Al Horford has always been known as a high-level defender, but the forward turned 35 in June. It was logical to believe that perhaps he would begin to regress a bit, or at least not be able to jump like he once did.
But so far this season, Horford has been an elite rim protector for Boston. He entered Monday’s game against the Bulls averaging 3.8 blocks, the most in the league, despite playing just 30.3 minutes per contest.
“I’ve always taken pride in defending,” said Horford, who had the only Celtics block (compared to eight for Chicago) in the ugly 128-114 loss. “That’s always been a staple of my game. And I feel like that kind of sets the tone for our group in general, that’s how we need to be. We need to take pride in defending and doing the dirty work. And understanding that, if we do that, we’ll be in a good position most nights to be able to win the game.”
Horford’s frontcourt mate, Robert Williams, is second in the NBA with 3.2 blocks per contest, giving Boston a fearsome frontline. Head coach Ime Udoka said the high block totals are often the result of strong help defense.
“We weren’t doing a great job early, so [Horford’s] a guy that’s pretty much been our best team defender, as well as switching and guarding guys on the perimeter,” head coach Ime Udoka said.
“So using his length, using his mind. Rob has been good as well, but a few games early in the season, we weren’t coming across helping. We’ve been night and day as far as that as a team. But [Horford]’s a veteran presence and he knows how to use his body. Last game with six blocks, obviously that was a huge number, but he’s affecting so many more shots and he’s coming across and rebounding. So, he’s been great this year.”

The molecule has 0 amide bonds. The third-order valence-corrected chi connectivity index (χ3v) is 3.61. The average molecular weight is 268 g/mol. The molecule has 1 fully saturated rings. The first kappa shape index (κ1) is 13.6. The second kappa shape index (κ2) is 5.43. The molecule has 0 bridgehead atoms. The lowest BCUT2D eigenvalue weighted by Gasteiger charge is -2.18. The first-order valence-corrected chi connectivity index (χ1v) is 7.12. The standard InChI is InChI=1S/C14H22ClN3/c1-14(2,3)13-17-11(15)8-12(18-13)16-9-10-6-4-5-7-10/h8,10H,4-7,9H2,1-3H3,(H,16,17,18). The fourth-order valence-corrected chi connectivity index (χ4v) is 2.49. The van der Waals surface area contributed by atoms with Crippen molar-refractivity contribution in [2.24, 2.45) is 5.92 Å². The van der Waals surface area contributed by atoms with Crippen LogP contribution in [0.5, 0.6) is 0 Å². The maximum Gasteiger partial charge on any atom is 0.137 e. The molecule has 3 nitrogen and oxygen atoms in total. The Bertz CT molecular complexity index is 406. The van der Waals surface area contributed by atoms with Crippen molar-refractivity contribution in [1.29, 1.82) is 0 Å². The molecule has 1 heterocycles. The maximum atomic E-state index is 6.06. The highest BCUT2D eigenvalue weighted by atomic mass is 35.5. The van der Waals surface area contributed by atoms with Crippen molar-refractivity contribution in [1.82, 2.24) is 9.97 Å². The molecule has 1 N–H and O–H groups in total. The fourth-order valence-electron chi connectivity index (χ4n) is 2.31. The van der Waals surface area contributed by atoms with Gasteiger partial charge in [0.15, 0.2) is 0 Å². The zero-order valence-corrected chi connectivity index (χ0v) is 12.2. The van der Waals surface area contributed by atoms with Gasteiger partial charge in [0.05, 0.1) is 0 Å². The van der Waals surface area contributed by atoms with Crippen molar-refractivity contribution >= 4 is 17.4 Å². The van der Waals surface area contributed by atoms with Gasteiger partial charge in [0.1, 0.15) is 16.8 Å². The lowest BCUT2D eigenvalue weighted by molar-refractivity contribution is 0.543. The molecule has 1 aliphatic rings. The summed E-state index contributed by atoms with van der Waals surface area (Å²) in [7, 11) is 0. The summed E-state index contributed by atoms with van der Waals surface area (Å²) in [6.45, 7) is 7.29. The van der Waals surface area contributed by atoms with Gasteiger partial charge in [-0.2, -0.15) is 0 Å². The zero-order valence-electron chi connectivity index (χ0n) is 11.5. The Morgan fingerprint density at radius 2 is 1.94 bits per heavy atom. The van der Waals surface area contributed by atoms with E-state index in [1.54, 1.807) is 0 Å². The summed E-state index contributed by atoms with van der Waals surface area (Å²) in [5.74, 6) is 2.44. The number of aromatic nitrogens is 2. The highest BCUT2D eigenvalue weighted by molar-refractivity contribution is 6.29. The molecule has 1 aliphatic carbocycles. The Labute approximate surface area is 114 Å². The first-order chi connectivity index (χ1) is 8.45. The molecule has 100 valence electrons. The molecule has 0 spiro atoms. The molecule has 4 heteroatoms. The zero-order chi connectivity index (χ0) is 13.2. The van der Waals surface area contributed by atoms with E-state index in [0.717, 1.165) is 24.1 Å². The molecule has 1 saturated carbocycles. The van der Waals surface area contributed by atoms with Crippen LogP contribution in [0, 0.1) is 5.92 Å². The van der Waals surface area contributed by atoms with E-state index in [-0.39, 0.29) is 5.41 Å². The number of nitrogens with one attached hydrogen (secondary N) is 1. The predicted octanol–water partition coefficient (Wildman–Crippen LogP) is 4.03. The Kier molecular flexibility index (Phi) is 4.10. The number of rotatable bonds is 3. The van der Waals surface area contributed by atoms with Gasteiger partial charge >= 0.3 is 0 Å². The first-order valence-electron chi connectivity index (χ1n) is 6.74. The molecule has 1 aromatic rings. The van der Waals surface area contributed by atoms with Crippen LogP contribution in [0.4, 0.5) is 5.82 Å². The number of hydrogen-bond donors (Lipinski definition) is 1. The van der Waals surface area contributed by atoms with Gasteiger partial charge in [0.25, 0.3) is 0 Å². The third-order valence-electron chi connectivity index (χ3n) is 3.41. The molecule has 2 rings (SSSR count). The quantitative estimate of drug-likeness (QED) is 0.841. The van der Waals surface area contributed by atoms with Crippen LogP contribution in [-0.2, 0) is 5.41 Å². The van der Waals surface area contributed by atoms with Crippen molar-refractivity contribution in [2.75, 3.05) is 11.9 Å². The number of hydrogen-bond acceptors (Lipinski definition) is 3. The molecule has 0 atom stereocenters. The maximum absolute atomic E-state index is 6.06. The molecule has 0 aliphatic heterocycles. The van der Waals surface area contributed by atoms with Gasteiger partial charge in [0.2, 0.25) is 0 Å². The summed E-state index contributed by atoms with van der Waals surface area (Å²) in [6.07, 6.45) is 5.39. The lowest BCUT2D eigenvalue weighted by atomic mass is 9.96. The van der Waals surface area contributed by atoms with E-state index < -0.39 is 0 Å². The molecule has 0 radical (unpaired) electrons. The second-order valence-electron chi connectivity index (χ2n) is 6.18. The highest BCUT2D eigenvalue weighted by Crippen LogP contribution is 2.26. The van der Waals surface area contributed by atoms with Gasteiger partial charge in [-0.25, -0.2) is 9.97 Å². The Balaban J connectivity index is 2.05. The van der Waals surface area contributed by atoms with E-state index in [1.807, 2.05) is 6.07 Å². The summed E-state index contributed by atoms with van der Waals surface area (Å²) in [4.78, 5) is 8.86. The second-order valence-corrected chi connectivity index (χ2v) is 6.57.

Sticking with the kids
The Celtics picked up the fourth-year options on wing Romeo Langford and forward Grant Williams, as well as third-year guards Payton Pritchard and Aaron Nesmith, a league source confirmed. All of the moves were essentially formalities.
Langford, who will be paid $5.6 million next season, has been slowed by injuries throughout his first three years, but has shown promise as a high-level defender and has improved his once-wobbly jump shot. In his first three games this season, Langford averaged 6 points and three rebounds while shooting 50 percent from the 3-point line.
Williams, who will earn $4.3 million next year, is averaging 9.8 points per game this season and also shooting 50 percent from beyond the arc. The 6-foot-6-inch forward has shown value as a small-ball center in Boston’s more versatile lineups.
Pritchard broke his nose during the preseason, and so far his production and playing time have dipped a bit since his rookie year. He’s averaging 3.4 points and two assists. Nesmith, meanwhile, has mostly fallen out of the rotation. He’s played just 27 minutes and hasn’t scored.
All hands on deck again
The Celtics had their entire roster available for just the second time this season against the Bulls, as Marcus Smart and Robert Williams returned after being sidelined due to illnesses.
“It’s good to have everybody back,” Udoka said. “The continuity has been missed a little bit. To have the bodies back should take some stress off the guys who have been playing heavy minutes. Just in general we feel great with our depth. Our bench and the other guys are getting experience, and then we can throw our starters back in.”
Smart had 16 points, 4 steals, and a rebound in 33 minutes, while Williams played 24 (6 points), briefly departing with what he feared was a hip injury before returning. Only Enes Kanter and Jabari Parker didn’t make an appearance in the loss, with Nesmith, Juancho Hernangomez, and Bruno Fernando getting a minute of mop-up duty alongside Pritchard, who also played half the second quarter.